The Destruction of Jewish Art in the USSR during Stalin's Terror and the Holocaust

Sakharov Seminar on Human Rights
Event Format
In person
CGIS South, S354, 1730 Cambridge St, Cambridge, MA 02138

For half a century, the Soviet authorities sought to marginalize and eliminate Jewish art and culture, brutally forcing artists into the rigid confines of Socialist Realism. Discussion of the Holocaust, with few notable exceptions, was not allowed. Those who resisted perished––their work was destroyed or hidden away in closed archives. Despite the odds, Jewish art not only persisted but continued to flourish. Kultur-Lige, a Jewish movement that originated in Kyiv in 1918, expanded to become an international phenomenon in the 1920s. Its artists created a radically new avant-garde representing secular Jewish culture. The experiment was short-lived. Kultur-Lige closed in 1930. In 1932 Stalin banned independent artistic groups, and soon thereafter, countless Jews perished during the Great Terror and the Holocaust. The seminar discusses attempts after 1945 by a new generation of artists to come to terms with the extreme repression of Jewish culture and Jewish life under Soviet and Nazi rule.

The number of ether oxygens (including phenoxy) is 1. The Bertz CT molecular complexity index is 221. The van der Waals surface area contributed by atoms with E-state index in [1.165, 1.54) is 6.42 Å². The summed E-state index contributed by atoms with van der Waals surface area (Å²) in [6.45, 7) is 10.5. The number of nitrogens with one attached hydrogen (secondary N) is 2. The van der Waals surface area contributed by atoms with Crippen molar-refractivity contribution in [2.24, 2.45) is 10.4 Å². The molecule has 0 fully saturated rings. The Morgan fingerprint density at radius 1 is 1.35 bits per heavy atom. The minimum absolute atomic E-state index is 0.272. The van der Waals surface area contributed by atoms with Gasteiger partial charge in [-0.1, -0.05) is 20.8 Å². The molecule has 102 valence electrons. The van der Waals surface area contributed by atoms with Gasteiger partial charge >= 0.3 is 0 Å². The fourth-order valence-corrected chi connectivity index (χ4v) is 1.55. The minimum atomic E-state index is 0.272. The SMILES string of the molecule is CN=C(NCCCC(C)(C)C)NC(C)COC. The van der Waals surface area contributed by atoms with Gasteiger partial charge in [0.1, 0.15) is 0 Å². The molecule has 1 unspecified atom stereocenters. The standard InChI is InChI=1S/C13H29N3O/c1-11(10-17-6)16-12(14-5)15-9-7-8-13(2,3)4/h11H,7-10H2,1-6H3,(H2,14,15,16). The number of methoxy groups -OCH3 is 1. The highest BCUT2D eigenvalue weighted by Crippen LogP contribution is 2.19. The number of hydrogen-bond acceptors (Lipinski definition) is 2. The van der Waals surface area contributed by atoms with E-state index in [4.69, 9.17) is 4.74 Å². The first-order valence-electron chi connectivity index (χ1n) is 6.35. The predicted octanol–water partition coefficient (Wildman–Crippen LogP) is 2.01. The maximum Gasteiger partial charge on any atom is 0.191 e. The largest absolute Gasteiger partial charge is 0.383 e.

The Davis Center for Russian and Eurasian Studies at Harvard University encourages persons with disabilities to participate in its programs and activities. If you anticipate needing any type of accommodation or have questions about the physical access provided, please contact us at 617-495-4037 or in advance of your participation or visit. Requests for Sign Language interpreters and/or CART providers should be made at least two weeks in advance if possible. Please note that the Davis Center will make every effort to secure services but that services are subject to availability.